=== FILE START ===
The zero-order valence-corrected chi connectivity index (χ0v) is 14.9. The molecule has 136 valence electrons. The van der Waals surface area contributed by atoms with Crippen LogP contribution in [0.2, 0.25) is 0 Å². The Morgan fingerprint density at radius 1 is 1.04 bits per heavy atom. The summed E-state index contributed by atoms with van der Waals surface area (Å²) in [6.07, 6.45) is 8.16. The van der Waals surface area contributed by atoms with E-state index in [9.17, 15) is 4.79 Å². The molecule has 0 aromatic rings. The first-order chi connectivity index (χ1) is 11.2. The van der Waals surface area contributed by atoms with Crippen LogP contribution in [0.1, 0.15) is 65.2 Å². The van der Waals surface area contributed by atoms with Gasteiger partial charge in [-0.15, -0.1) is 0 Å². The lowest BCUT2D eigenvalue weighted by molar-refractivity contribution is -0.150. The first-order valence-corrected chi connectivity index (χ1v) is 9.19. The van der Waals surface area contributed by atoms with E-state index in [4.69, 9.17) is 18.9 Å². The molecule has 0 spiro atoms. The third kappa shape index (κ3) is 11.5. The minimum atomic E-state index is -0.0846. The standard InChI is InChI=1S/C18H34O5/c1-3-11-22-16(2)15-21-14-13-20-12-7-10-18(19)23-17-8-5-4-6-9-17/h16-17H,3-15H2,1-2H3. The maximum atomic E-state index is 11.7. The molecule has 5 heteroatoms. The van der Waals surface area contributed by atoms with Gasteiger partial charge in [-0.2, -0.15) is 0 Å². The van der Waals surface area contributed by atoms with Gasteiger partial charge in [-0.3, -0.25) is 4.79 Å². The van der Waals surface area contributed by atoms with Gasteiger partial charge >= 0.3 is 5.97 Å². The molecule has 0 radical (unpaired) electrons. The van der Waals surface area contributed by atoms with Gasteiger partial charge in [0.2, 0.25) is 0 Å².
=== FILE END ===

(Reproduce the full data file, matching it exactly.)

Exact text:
The zero-order valence-corrected chi connectivity index (χ0v) is 14.9. The molecule has 136 valence electrons. The van der Waals surface area contributed by atoms with Crippen LogP contribution in [0.2, 0.25) is 0 Å². The Morgan fingerprint density at radius 1 is 1.04 bits per heavy atom. The summed E-state index contributed by atoms with van der Waals surface area (Å²) in [6.07, 6.45) is 8.16. The van der Waals surface area contributed by atoms with E-state index in [9.17, 15) is 4.79 Å². The molecule has 0 aromatic rings. The first-order chi connectivity index (χ1) is 11.2. The van der Waals surface area contributed by atoms with Crippen LogP contribution in [0.1, 0.15) is 65.2 Å². The van der Waals surface area contributed by atoms with Gasteiger partial charge in [-0.15, -0.1) is 0 Å². The lowest BCUT2D eigenvalue weighted by molar-refractivity contribution is -0.150. The first-order valence-corrected chi connectivity index (χ1v) is 9.19. The van der Waals surface area contributed by atoms with E-state index in [4.69, 9.17) is 18.9 Å². The molecule has 0 spiro atoms. The third kappa shape index (κ3) is 11.5. The minimum atomic E-state index is -0.0846. The standard InChI is InChI=1S/C18H34O5/c1-3-11-22-16(2)15-21-14-13-20-12-7-10-18(19)23-17-8-5-4-6-9-17/h16-17H,3-15H2,1-2H3. The maximum atomic E-state index is 11.7. The molecule has 5 heteroatoms. The van der Waals surface area contributed by atoms with Gasteiger partial charge in [-0.2, -0.15) is 0 Å². The van der Waals surface area contributed by atoms with Gasteiger partial charge in [-0.3, -0.25) is 4.79 Å². The van der Waals surface area contributed by atoms with Gasteiger partial charge >= 0.3 is 5.97 Å². The molecule has 0 radical (unpaired) electrons. The van der Waals surface area contributed by atoms with Gasteiger partial charge in [0.2, 0.25) is 0 Å².